Nagios and (multiple service) downtime scheduling

Lets say you’ve got a fairly extensive Nagios configuration, and have multiple nagios services depending on specific services, such as a network link.

Occasionally, external providers schedule outages, or internally you arrange for outage periods for services or infrastructure to go offline.

In nagios, the best way to handle this is to use the “schedule downtime” feature on the affected service.

However, sometimes there are multiple services, and it can be tedious to schedule them all for downtime – and doing it that way doesn’t accurately show that there is a single outage.

Matt’s solution? Lets create a ‘downtime’ service, that is ‘OK’ normally, but goes into ‘WARNING’ when downtime is scheduled. We can do that with the following pieces of Nagios configuration.

define host {
use                     generic-host
host_name               downtime
alias                   downtime
check_command           return-ok

define service {
host_name               downtime
service_description     downtime 1
check_command           return-numeric!$SERVICEDOWNTIME$
use                     generic-service
max_check_attempts      1
normal_check_interval   5

That ‘check_command’ basically means “If we haven’t scheduled downtime for this service, everything is good”.

Now, we can use a servicedependency from your normal services, to depend on the “downtime” service… and “bingo” – scheduling an outage on the ‘downtime’ service will have a cascading effect.

I’m currently using this for some external provider network links (when I get a Planned Maintenance Event Notice I can schedule that in nagios, then forget about it – nagios will remember it for me, and if I look during the outage, it’ll show me that it is in downtime) and for some power circuits.

One of the main reasons I currently like is approach is it agrees with my “can we see what is going wrong and why” view, and can show more clearly in nagios-dashboard applications what the cause of a problem is.

It would be sensible to extend this further – I have replaced the 'return-numeric' check_command with a check script that checks $SERVICEDOWNTIME$ as well as checking for upcoming scheduled downtime in the nagios database.

Reverse DNS for IPv6 PTR Ranges

One of the (many) challenges facing those who are looking at deploying IPv6 is Reverse DNS (PTR records).

Under IPv4, a single DNS Zone for PTR records might be at most 300 lines long.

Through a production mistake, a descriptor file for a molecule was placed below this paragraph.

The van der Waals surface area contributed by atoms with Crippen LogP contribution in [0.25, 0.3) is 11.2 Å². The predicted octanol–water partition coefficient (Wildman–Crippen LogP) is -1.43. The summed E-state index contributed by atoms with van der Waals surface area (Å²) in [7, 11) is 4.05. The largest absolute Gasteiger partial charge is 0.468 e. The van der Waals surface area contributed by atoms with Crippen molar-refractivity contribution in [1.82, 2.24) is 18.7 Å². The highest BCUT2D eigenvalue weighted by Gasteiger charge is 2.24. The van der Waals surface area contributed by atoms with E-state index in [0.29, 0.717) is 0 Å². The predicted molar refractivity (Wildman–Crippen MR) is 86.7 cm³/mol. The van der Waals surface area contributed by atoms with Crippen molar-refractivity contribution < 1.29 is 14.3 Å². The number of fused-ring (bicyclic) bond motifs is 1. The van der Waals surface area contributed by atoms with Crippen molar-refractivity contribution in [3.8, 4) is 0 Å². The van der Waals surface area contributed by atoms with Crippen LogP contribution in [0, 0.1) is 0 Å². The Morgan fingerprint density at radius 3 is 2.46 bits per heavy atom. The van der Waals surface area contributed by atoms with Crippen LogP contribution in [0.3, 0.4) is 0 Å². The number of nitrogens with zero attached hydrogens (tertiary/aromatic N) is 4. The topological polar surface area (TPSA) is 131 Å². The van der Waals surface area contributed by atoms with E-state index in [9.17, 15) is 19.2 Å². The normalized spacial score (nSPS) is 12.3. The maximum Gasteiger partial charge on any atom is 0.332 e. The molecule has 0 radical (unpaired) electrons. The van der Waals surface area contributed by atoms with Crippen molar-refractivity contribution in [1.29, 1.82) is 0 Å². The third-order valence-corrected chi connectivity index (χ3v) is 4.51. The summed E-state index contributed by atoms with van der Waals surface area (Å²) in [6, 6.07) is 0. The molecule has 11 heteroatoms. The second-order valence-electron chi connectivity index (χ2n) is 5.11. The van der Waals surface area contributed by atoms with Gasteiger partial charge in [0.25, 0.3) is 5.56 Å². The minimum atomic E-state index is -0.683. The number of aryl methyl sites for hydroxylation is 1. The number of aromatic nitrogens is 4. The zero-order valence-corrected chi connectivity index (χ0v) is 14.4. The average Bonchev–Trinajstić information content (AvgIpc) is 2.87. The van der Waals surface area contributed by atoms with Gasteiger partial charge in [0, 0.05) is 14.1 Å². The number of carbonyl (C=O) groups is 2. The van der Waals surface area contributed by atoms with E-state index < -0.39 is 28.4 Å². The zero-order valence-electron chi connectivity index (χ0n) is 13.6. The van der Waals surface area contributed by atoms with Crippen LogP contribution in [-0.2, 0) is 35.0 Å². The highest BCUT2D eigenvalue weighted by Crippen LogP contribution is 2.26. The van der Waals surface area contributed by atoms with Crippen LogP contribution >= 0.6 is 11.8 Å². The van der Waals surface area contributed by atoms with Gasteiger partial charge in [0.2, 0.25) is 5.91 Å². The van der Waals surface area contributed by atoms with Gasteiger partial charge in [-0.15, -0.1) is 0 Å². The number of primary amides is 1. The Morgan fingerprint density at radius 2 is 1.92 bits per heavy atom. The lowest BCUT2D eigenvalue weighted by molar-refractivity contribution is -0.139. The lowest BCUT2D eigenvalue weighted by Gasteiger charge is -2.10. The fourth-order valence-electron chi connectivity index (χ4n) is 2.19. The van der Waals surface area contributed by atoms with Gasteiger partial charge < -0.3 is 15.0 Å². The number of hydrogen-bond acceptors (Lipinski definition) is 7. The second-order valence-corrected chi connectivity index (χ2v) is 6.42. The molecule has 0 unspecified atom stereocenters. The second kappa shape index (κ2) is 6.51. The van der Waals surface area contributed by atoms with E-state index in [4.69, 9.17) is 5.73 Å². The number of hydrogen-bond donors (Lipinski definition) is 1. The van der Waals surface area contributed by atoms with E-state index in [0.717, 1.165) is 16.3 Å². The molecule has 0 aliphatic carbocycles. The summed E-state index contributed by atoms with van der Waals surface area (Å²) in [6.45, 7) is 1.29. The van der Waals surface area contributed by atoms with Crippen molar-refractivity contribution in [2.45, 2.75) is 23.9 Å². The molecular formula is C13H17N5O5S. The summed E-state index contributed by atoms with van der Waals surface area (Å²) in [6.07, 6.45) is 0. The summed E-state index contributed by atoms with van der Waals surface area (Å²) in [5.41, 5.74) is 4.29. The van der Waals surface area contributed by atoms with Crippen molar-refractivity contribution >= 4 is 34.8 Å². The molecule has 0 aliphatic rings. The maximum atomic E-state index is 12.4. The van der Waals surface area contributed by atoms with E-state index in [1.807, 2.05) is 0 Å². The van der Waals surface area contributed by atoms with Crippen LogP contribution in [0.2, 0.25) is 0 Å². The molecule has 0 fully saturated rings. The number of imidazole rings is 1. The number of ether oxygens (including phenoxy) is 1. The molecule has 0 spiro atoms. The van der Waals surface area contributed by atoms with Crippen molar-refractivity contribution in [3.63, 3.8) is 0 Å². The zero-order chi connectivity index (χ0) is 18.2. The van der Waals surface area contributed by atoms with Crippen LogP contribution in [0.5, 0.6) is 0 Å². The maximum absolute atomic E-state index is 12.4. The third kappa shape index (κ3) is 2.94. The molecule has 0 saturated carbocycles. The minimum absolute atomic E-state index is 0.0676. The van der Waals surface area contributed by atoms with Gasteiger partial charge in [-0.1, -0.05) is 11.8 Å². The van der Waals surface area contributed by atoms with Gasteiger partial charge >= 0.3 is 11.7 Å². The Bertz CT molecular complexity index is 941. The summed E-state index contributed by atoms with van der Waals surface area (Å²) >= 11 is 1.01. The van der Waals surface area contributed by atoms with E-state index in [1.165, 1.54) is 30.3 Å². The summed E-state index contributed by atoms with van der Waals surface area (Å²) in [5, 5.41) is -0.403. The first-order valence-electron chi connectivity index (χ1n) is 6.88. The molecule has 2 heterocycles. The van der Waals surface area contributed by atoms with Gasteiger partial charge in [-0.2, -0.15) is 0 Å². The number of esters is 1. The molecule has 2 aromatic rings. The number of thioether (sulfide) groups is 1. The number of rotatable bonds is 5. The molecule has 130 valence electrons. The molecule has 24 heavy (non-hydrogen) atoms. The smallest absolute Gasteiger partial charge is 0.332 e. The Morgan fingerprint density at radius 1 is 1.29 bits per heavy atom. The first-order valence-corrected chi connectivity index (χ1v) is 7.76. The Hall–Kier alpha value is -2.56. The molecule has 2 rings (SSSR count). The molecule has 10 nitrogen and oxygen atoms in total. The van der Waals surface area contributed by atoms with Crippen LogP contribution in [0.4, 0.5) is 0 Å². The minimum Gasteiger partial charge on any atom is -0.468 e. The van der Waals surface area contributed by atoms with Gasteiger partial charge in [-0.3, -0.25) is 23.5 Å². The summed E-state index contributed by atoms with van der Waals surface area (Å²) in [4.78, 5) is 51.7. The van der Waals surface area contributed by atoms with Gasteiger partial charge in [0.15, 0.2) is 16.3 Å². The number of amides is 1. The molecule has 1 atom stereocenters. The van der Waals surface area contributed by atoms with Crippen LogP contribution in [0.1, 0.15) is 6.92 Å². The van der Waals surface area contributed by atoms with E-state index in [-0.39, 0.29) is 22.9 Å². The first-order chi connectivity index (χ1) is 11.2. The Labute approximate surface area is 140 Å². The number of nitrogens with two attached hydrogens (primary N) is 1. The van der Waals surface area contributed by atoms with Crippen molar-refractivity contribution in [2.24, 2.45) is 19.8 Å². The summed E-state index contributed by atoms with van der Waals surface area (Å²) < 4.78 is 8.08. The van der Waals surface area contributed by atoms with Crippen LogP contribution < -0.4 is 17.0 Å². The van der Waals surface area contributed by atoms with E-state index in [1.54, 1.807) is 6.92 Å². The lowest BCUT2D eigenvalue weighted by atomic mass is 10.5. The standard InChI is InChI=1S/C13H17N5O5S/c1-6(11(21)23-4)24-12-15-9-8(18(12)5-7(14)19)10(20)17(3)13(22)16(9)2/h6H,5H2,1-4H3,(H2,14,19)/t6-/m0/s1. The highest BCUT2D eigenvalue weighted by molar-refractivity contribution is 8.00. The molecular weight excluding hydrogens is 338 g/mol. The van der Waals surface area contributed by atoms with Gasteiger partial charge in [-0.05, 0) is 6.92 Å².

With IPv6, a single DNS Zone for PTR records for a single subnet would have 2^16 (18,446,744,073,709,551,615) entries.

Therefore, under IPv4, it was common to pre-populate the PTR records. Under IPv6, that gets prohibitive.

So, what is the solution?

The solution I first came across is by Kazunori Fujiwara, who has written a DNS server in Perl specifically for this task. The server basically does some simple pattern matching to convert PTR and AAAA records.

Response IN PTR
Response IN AAAA 2001:db8::1

This means pre-population of zones is not required – the entries are generated on the fly. The downside to this is an extra name-server daemon needs to be run.

Kazunori Fujiwara’s server can be found here: Some small customisation may be required to match the requirements at your site.

Another solution I have found is implemented a similar way, however using PowerDNS’s “pipe” backend to generate the data on the fly, much like the previous example. I haven’t tried this myself, as I do not use PowerDNS, but more information can be found here:

Using nagios to verify firewall

Here’s a suggestion – use Nagios to validate/verify your firewall rules.

You can use “check_tcp“/”check_udp” to check that a port is open, and pair either of those commands up with “negate” to make sure the firewall is blocking traffic.

This could be combined with firewall ruleset tools, to ensure what you *think* is blocked, is.

Another tip: If you’re going to do this, make sure your nagios check_interval is something pretty high.

Views on Email Etiquette

Subject Lines

Keep them relevant, do not be afraid to change them if the discussion changes course – especially if you want to involve other people.

Top Post vs Inline

If the discussion is using inline posting,keep using inline, but if everyone is top-posting, then keep top posting. Do not switch an email discussion between inline and top posting, even if you have your own views on which style to use. Personally, I dislike top-posting, but it is more harmful for everyone to suddenly start replying inline in a long top-posted discussion.